Public Accounts Committee

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Public Accounts Committee (PAC) refers to a committee in the legislature that must study public audits, invite ministers, permanent secretaries or other ministry officials to the committee for questioning, and issue a report of their findings subsequent to a government budget audit. Typically, the government is required to report back to parliament on PAC recommendations within a specified period, usually two to six months. More often than not, opposition members chair PACs in the commonwealth. Based on their findings, PACs often make recommendations to government ministries requiring that they change certain policies and procedures to improve their operations.


History[edit]

The majority of legislatures descending from the British Parliament use public account committees to follow up on the findings of public audits. Since the creation of the Public Accounts Committee in the Gladstonian Reforms of1861, PACs have become ubiquitous throughout the Commonwealth. The tremendous expansion and scope of government and of state-owned enterprises during the second half of the 20th century made PACs, which are charged with overseeing government expenditures,even more important.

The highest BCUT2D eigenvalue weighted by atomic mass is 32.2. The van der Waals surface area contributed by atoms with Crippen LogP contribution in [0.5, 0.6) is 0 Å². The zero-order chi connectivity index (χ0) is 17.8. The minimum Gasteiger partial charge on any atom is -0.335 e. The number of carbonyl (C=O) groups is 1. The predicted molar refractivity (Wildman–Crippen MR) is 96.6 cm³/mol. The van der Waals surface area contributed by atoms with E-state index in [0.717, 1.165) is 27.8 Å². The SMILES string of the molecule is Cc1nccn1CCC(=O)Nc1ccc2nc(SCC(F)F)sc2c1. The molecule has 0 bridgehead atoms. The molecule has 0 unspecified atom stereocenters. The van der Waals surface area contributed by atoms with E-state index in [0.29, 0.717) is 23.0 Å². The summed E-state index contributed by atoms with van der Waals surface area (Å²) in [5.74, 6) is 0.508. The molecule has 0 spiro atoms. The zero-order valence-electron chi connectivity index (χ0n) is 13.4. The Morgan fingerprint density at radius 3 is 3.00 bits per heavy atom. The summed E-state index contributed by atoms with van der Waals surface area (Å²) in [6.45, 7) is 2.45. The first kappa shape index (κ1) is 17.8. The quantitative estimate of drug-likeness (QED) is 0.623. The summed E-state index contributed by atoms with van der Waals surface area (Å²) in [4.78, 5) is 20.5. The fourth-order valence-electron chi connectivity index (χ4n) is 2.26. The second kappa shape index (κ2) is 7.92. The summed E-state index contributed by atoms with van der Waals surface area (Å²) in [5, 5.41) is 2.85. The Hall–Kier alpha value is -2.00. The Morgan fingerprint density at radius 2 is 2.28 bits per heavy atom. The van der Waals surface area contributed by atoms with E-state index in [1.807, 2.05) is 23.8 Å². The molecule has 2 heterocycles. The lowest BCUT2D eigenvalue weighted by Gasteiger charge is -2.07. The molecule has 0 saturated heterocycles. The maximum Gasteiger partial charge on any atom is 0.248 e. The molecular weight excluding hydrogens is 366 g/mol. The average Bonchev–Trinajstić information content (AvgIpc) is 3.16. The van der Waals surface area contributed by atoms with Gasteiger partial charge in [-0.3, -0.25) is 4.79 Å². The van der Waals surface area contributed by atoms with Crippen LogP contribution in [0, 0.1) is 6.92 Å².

Challenges[edit]

Public Accounts Committees face several challenges. For one, auditors general are often poorly funded, and their reports may be lengthy, complex, poorly organized, and difficult to understand. Funding and staff shortages mean that audit reports are often years behind, so ministry officials needed for questioning might have moved on. In many cases auditors general are appointed by the executive and so may have little incentive to uncover problems that could embarrass those who appointed them. Investigating report findings is time and labor intensive. Parliaments need professional staff, but they are often not available. Finally, governments are often not responsive to parliament, and there may be few tools at a parliament’s disposal to compel government compliance.

National Examples[edit]

See also[edit]

References[edit]

The World Bank Institute. Legislative Oversight Handbook. 2006.